Between Rabínská Street (on the left) and Šmilesova Street (on the right, this street is not in the picture). Josefovská was the widest street of the ghetto. Its original name was Široká („wide“), and this is also the name of the new street which was built in its place. Although Josefovská Street was wide, this picture was taken only after the opposite part of the street had been pulled down in 1896-1898, which enabled the photographer to stand at a distance. On the left, on the corner of Rabínská Street, stands No. 264, on the opposite corner No. 95. Apparently the latter func tioned as one of the most elegant and luxurious brothels in the ghetto and in the whole city of Prague. It was run by one J. Friedmann who managed to be both a detective and conspirator. The houses in the picture were demolished in 1905. In picture 258 we can see the demolition of the three houses on the right, Nos. 105 (a part), 104 and 98.
PHOTOGRAPHIC POSTCARD. PICTURE AROUND 1900. Z. REACH, 1920s
246 - A different part of the northern side of Josefovská Street
In the middle of the postcard there are four houses, Nos. 127, 126, 125 and 124 between Šmilesova Street (on the left) and Cikánská Street (on the right). The house on the corner, No. 127, is standing on the site where Pařížská Street runs today - see picture 268. Josefovská Street then runs along No. 900 on the corner of Cikánská and Kostelní Streets and leads to the intersection of Dušní and Vězeňská Streets (on the right, just off the picture). Although this was the busiest street of the ghetto, the houses were not architecturally impressive as most of the buildings underwent alterations during the 19th century. Due to the intensive attitude towards the demolitions between 1903 and 1905, without any archeological research, much precious information about the architectural development of the ghetto was lost. The opposite, southern part of the street was no longer extant at the time of taking this picture. But we can see it in the following postcard.
PHOTOGRAPHIC POSTCARD. PICTURE AROUND 1900. Z. REACH, 1920s
247 - The southern side of Josefovská Street
The street was 400 metres long, thus it was the longest thoroughfare in the Jewish Town. It led to Kaprová Street in the west, and to Vězeňská Street in the north-east. The picture was taken a short time before the demolitions in this part of Josefovská Street started, and it captures the liveliness of the street. The three houses on the right are Nos. 92, 91 and 90. Rabbi Löw (1520-1609), the supposed creator of the legendary Golem, used to live in a house standing on the site of No. 90. The original Meislova Street leads into Josefovská behind these houses. In the background, in front of No. 115, protruding into the street, we can see the building of the New Synagogue, No. 113, distinguished by its high windows. All the buildings in this picture were demolished between 1896 and 1898.
PHOTOGRAPHIC POSTCARD. PICTURE 1896. Z. REACH, 1920s
Judah Loew ben Bezalel, alt. Loewe, Löwe, or Levai, (c. 1520 – 17 September 1609) widely known to scholars of Judaism as the Maharal of Prague, or simply The MaHaRaL, the Hebrew acronym of "Moreinu ha-Rav Loew," ("Our Teacher, Rabbi Loew") was an important Talmudic scholar, Jewish mystic, and philosopher who served as a leading rabbi in the city of Prague in Bohemia for most of his life.
Within the world of Torah and Talmudic scholarship, he is known for his works on Jewish philosophy and Jewish mysticism and his work Gur Aryeh al HaTorah, a supercommentary on Rashi's Torah commentary.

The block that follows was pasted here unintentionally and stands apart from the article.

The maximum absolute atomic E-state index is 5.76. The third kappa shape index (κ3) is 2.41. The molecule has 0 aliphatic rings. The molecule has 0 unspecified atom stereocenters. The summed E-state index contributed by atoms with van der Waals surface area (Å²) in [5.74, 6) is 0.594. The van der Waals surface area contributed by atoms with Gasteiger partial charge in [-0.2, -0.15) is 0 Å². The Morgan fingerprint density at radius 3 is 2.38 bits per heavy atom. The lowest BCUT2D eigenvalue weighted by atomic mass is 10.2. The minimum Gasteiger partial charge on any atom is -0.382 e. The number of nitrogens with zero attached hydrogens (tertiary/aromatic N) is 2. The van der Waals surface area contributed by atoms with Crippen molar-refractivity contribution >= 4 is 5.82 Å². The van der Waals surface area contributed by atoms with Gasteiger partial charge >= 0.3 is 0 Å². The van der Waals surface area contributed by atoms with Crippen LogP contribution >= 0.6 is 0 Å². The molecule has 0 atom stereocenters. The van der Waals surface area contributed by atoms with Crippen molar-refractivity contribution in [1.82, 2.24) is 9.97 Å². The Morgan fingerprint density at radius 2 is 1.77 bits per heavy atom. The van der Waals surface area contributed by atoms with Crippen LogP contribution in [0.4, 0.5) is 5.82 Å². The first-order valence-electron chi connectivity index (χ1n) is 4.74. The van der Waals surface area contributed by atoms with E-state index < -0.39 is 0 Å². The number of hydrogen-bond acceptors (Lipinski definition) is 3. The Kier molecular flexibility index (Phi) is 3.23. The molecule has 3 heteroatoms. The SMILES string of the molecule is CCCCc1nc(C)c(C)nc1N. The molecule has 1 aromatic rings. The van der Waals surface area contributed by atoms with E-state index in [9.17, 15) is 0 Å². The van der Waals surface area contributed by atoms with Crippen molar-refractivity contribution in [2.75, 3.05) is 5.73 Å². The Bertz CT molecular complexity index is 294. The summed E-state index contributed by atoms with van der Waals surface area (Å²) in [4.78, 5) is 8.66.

The Maharal is the subject of a nineteenth-century legend that he created The Golem of Prague, an animate being fashioned from clay.
Rabbi Loew is buried at the Old Jewish Cemetery, Prague in Josefov, where his grave and intact tombstone can still be visited. His descendants' surnames include Loewy, Loeb, Lowy, Oppenheimer, Pfaelzer, and Keim.
The Golem of Prague
The most famous golem narrative involves Judah Loew ben Bezalel, the late 16th century chief rabbi of Prague, also known as the Maharal, who reportedly created a golem to defend the Prague ghetto from antisemitic attacks and pogroms. Depending on the version of the legend, the Jews in Prague were to be either expelled or killed under the rule of Rudolf II, the Holy Roman Emperor. To protect the Jewish community, the rabbi constructed the Golem out of clay from the banks of the Vltava river, and brought it to life through rituals and Hebrew incantations. As this golem grew, it became increasingly violent, killing gentiles and spreading fear. A different story tells of a golem that fell in love, and when rejected, became the violent monster seen in most accounts. Some versions have the golem eventually turning on its creator or attacking other Jews.
The Emperor begged Rabbi Loew to destroy the Golem, promising to stop the persecution of the Jews. To deactivate the Golem, the rabbi rubbed out the first letter of the word "emet" (truth or reality) from the creature's forehead leaving the Hebrew word "met", meaning dead. The Golem's body was stored in the attic genizah of the Old New Synagogue, where it would be restored to life again if needed. According to legend, the body of Rabbi Loew's Golem still lies in the synagogue's attic. Some versions of the tale state that the Golem was stolen from the genizah and entombed in a graveyard in Prague's Žižkov district, where the Žižkov Television Tower now stands. A recent legend tells of a Nazi agent ascending to the synagogue attic during World War II and trying to stab the Golem, but he died instead. When the attic was renovated in 1883, no evidence of the Golem was found. A film crew who visited and filmed the attic in 1984 found no evidence either. The attic is not open to the general public.